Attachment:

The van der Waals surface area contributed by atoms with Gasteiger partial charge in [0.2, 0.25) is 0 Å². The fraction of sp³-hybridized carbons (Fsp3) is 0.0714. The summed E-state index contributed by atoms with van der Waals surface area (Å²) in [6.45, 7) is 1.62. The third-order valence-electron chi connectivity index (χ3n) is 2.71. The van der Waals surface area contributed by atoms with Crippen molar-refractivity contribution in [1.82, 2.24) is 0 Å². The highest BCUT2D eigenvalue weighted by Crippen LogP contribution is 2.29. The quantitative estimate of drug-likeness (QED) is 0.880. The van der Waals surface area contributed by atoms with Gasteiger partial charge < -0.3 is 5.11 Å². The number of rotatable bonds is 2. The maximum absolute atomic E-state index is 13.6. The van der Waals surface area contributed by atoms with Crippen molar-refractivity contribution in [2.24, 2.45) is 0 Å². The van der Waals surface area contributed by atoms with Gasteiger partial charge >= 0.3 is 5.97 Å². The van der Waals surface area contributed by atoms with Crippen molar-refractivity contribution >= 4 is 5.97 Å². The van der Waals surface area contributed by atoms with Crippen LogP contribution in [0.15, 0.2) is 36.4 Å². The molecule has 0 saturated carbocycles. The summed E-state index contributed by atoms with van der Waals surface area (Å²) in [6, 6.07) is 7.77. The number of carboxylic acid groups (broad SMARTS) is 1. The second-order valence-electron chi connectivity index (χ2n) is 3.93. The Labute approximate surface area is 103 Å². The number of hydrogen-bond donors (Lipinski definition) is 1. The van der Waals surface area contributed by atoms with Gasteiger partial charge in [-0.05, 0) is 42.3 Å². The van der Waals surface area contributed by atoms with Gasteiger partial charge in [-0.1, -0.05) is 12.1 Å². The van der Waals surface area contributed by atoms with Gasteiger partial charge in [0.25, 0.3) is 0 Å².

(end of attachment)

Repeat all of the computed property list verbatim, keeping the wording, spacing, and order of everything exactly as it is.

The van der Waals surface area contributed by atoms with Gasteiger partial charge in [0.2, 0.25) is 0 Å². The fraction of sp³-hybridized carbons (Fsp3) is 0.0714. The summed E-state index contributed by atoms with van der Waals surface area (Å²) in [6.45, 7) is 1.62. The third-order valence-electron chi connectivity index (χ3n) is 2.71. The van der Waals surface area contributed by atoms with Crippen molar-refractivity contribution in [1.82, 2.24) is 0 Å². The highest BCUT2D eigenvalue weighted by Crippen LogP contribution is 2.29. The quantitative estimate of drug-likeness (QED) is 0.880. The van der Waals surface area contributed by atoms with Gasteiger partial charge < -0.3 is 5.11 Å². The number of rotatable bonds is 2. The maximum absolute atomic E-state index is 13.6. The van der Waals surface area contributed by atoms with Crippen molar-refractivity contribution in [2.24, 2.45) is 0 Å². The van der Waals surface area contributed by atoms with Gasteiger partial charge >= 0.3 is 5.97 Å². The van der Waals surface area contributed by atoms with Crippen molar-refractivity contribution >= 4 is 5.97 Å². The van der Waals surface area contributed by atoms with Crippen LogP contribution in [0.15, 0.2) is 36.4 Å². The molecule has 0 saturated carbocycles. The summed E-state index contributed by atoms with van der Waals surface area (Å²) in [6, 6.07) is 7.77. The number of carboxylic acid groups (broad SMARTS) is 1. The second-order valence-electron chi connectivity index (χ2n) is 3.93. The Labute approximate surface area is 103 Å². The number of hydrogen-bond donors (Lipinski definition) is 1. The van der Waals surface area contributed by atoms with Gasteiger partial charge in [-0.05, 0) is 42.3 Å². The van der Waals surface area contributed by atoms with Gasteiger partial charge in [-0.1, -0.05) is 12.1 Å². The van der Waals surface area contributed by atoms with Gasteiger partial charge in [0.25, 0.3) is 0 Å².